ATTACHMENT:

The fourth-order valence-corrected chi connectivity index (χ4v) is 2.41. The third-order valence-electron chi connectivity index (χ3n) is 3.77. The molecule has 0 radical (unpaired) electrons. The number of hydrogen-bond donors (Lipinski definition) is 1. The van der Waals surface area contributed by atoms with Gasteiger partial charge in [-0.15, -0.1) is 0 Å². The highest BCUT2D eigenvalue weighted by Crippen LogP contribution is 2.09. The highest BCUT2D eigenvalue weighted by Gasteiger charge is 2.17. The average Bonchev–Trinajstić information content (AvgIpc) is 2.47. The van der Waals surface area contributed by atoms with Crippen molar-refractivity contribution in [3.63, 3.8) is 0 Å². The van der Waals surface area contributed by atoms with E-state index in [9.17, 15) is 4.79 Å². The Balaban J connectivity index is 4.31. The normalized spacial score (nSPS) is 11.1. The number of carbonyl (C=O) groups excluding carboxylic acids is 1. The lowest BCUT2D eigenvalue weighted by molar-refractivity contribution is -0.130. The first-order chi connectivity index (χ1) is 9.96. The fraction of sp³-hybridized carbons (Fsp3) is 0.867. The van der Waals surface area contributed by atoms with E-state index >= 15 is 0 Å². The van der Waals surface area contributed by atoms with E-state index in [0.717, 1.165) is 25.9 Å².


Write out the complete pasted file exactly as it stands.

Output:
The fourth-order valence-corrected chi connectivity index (χ4v) is 2.41. The third-order valence-electron chi connectivity index (χ3n) is 3.77. The molecule has 0 radical (unpaired) electrons. The number of hydrogen-bond donors (Lipinski definition) is 1. The van der Waals surface area contributed by atoms with Gasteiger partial charge in [-0.15, -0.1) is 0 Å². The highest BCUT2D eigenvalue weighted by Crippen LogP contribution is 2.09. The highest BCUT2D eigenvalue weighted by Gasteiger charge is 2.17. The average Bonchev–Trinajstić information content (AvgIpc) is 2.47. The van der Waals surface area contributed by atoms with Crippen molar-refractivity contribution in [3.63, 3.8) is 0 Å². The van der Waals surface area contributed by atoms with E-state index in [9.17, 15) is 4.79 Å². The Balaban J connectivity index is 4.31. The normalized spacial score (nSPS) is 11.1. The number of carbonyl (C=O) groups excluding carboxylic acids is 1. The lowest BCUT2D eigenvalue weighted by molar-refractivity contribution is -0.130. The first-order chi connectivity index (χ1) is 9.96. The fraction of sp³-hybridized carbons (Fsp3) is 0.867. The van der Waals surface area contributed by atoms with E-state index >= 15 is 0 Å². The van der Waals surface area contributed by atoms with E-state index in [0.717, 1.165) is 25.9 Å².